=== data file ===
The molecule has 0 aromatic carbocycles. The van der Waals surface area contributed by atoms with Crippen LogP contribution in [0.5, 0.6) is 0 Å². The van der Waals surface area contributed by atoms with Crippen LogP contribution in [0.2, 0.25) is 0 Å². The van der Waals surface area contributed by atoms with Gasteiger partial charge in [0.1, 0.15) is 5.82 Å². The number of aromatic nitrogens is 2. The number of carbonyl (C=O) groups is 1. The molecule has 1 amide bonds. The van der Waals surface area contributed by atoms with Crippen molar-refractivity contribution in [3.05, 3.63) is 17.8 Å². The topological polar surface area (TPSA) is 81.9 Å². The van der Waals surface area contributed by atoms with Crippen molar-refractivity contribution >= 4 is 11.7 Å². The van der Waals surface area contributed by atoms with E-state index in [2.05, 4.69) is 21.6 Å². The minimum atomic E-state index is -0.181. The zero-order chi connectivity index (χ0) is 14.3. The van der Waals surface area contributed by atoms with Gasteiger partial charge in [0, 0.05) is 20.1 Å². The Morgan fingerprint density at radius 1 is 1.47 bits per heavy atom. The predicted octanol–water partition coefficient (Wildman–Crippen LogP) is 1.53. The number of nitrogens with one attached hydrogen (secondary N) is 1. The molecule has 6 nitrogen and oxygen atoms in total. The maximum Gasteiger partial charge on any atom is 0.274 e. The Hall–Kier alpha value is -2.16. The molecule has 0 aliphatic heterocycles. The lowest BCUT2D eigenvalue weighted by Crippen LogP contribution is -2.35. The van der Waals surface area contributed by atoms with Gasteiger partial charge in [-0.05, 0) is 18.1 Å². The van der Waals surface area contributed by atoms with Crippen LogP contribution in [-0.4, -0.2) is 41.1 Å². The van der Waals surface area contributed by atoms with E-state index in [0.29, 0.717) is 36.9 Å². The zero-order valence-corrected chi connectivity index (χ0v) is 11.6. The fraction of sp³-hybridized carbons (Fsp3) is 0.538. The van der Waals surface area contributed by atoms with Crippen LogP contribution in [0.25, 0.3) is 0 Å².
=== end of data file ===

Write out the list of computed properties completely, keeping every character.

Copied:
The molecule has 0 aromatic carbocycles. The van der Waals surface area contributed by atoms with Crippen LogP contribution in [0.5, 0.6) is 0 Å². The van der Waals surface area contributed by atoms with Crippen LogP contribution in [0.2, 0.25) is 0 Å². The van der Waals surface area contributed by atoms with Gasteiger partial charge in [0.1, 0.15) is 5.82 Å². The number of aromatic nitrogens is 2. The number of carbonyl (C=O) groups is 1. The molecule has 1 amide bonds. The van der Waals surface area contributed by atoms with Crippen molar-refractivity contribution in [3.05, 3.63) is 17.8 Å². The topological polar surface area (TPSA) is 81.9 Å². The van der Waals surface area contributed by atoms with Crippen molar-refractivity contribution >= 4 is 11.7 Å². The van der Waals surface area contributed by atoms with E-state index in [2.05, 4.69) is 21.6 Å². The minimum atomic E-state index is -0.181. The zero-order chi connectivity index (χ0) is 14.3. The van der Waals surface area contributed by atoms with Gasteiger partial charge in [0, 0.05) is 20.1 Å². The Morgan fingerprint density at radius 1 is 1.47 bits per heavy atom. The predicted octanol–water partition coefficient (Wildman–Crippen LogP) is 1.53. The number of nitrogens with one attached hydrogen (secondary N) is 1. The molecule has 6 nitrogen and oxygen atoms in total. The maximum Gasteiger partial charge on any atom is 0.274 e. The Hall–Kier alpha value is -2.16. The molecule has 0 aliphatic heterocycles. The lowest BCUT2D eigenvalue weighted by Crippen LogP contribution is -2.35. The van der Waals surface area contributed by atoms with Gasteiger partial charge in [-0.05, 0) is 18.1 Å². The van der Waals surface area contributed by atoms with Crippen LogP contribution in [-0.4, -0.2) is 41.1 Å². The van der Waals surface area contributed by atoms with E-state index in [0.29, 0.717) is 36.9 Å². The zero-order valence-corrected chi connectivity index (χ0v) is 11.6. The fraction of sp³-hybridized carbons (Fsp3) is 0.538. The van der Waals surface area contributed by atoms with Crippen LogP contribution in [0.25, 0.3) is 0 Å².